‘No-Click’ Search Queries Make GMB & Proximity Even More Important

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The identification of the “no-click” search queries and the frequency with which it is happening is sending waves throughout the SEO community. New data from Rand Fishkin of SparkToro (formerly of Moz) has found that roughly 62% of mobile queries resulted in no click in Q3 2018 and about 33% on desktop. SEO experts were aware of this taking place, but the rate is higher than many anticipated.


As the chart below shows, mobile no-click queries are up about 11% in September 2018 compared to January 2016, and desktop is up 9.5%.


On the other hand, additional data from the study showed ads are seeing an increase in clicks, with mobile ad clicks up 126% in Q3 2018 vs. Q1 2016, and desktop up 44% in that same time frame. As a result of rising no-click and more ad clicks, organic clicks are on the decline.


At the surface, the knowledge panel, “position 0” and the local 3-pack all make it possible for searchers to find what they need without having to make another click. This helps users make quicker decisions without having to click around, a sometimes-tedious task, particularly on mobile devices. But underneath this consumer-centricity, some say this is really Google self-interest.


The rise of these various SERP assets have encouraged less link clicking and more Google clicking. By not having to go to other sites, Google effectively owns the traffic, even if the content (business info, blog content, FAQ, etc.) is created and owned by a brand/business.


At the same time Google needs to deliver clicks to ads in order to keep advertisers happy. The reformatting of the SERP appears to be driving an increase in clicks on ads as well. In Rand’s blog post, he astutely points out the shift from the yellow “Ad” label in paid search results to the more inconspicuous green one.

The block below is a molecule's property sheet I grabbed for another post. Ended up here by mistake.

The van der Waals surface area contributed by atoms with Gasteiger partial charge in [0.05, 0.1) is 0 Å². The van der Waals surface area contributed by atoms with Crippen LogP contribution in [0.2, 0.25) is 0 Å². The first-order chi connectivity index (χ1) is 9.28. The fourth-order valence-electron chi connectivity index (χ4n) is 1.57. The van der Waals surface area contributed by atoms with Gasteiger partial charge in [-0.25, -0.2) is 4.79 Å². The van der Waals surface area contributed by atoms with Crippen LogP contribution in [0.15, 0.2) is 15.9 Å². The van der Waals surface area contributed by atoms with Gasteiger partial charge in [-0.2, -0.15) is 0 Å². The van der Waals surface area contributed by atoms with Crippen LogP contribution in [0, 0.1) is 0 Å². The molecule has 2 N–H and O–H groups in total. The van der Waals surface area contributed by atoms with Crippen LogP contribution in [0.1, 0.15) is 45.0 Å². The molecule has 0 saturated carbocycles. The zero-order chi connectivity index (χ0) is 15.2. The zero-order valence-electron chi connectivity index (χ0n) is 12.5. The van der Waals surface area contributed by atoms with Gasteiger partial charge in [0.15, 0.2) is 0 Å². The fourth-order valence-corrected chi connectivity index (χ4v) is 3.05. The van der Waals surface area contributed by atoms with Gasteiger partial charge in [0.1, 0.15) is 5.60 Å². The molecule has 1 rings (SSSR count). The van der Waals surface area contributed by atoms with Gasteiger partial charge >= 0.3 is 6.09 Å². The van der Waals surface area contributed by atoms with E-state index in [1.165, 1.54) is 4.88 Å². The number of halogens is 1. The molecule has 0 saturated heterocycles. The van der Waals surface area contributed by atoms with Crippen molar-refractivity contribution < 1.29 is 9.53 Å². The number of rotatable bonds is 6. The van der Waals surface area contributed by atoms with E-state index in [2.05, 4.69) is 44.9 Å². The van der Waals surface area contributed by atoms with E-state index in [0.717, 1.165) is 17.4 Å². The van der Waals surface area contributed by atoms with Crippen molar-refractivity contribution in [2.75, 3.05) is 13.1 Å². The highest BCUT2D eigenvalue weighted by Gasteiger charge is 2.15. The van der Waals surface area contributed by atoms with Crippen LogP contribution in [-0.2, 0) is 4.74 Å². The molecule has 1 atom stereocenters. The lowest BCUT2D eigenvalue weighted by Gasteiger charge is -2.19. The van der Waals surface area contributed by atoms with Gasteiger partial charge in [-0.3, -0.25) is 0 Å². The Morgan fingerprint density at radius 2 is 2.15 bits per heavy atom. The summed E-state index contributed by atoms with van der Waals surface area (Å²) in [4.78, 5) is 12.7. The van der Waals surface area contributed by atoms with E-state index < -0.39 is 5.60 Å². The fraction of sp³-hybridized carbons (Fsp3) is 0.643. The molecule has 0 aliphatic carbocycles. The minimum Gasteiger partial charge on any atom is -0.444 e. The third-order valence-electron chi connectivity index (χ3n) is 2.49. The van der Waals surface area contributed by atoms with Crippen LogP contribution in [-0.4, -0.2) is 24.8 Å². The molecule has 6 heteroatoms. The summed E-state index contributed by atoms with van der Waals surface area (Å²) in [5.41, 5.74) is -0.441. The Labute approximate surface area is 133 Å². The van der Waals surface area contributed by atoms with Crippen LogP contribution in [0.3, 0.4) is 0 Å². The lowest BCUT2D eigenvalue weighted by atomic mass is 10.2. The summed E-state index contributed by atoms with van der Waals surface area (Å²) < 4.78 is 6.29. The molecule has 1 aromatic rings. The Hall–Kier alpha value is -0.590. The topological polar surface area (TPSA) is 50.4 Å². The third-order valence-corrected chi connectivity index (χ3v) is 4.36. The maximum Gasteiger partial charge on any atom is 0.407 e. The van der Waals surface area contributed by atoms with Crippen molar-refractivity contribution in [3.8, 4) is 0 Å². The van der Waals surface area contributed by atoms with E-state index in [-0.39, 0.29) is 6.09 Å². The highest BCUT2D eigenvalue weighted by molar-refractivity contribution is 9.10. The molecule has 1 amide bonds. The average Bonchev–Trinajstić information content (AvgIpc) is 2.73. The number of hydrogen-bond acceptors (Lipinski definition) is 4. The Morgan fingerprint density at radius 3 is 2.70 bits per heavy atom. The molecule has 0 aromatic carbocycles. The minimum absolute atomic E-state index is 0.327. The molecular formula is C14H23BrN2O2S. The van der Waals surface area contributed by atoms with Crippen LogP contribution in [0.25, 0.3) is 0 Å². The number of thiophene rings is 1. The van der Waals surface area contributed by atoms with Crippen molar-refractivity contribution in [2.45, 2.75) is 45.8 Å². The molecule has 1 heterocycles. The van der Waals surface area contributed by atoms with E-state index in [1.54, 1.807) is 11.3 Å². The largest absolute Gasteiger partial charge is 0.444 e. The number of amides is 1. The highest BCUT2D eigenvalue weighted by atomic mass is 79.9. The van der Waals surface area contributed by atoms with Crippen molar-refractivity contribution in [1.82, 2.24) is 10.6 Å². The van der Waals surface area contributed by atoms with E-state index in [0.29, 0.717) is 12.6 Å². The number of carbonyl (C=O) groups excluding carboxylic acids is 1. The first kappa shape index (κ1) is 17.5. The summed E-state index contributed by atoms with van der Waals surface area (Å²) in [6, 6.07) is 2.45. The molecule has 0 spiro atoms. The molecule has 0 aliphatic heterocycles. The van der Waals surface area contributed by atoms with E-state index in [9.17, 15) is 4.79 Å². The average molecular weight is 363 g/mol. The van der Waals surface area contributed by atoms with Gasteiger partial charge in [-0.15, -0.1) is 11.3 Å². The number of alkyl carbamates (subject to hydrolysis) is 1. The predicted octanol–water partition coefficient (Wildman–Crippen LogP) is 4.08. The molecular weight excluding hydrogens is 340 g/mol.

While many digital marketers are feeling disheartened by these changes, it isn’t a hopeless situation. The changes put more value and importance on GMB, Google Ads and arguably the biggest ranking factor of all, proximity.


Ultimately, the competition for rank is now moving to the local pack. This means marketers are really trying to optimize their GMB listing in order to rank in the top three for a particular search. Without getting into detail, managing online reviews, uploading photos and videos and using GMB’s new features (Posts, Q&A, Messaging, etc.) is a solid start.


The more interesting variable at play is proximity. If ranking becomes harder and harder to do online, then real world location becomes increasingly important. I wouldn’t be surprised to see businesses select new locations based on search activity in a very specific, hyperlocal context. Mobile location data is already being used in this way by brands, but Google is sitting on tons of search data that could help SMBs identify ideal brick and mortar locations. Perhaps this is a future Google product/service/feature.


The rise of no-click SERPs is transforming how marketers should approach SEO, particularly on Google. While some are frustrated with these shifts on Google, others are undoubtedly already shifting strategies to adjust to this new normal. Digital marketers, as usual, must adapt by forgetting the old best practices and finding the news ones.

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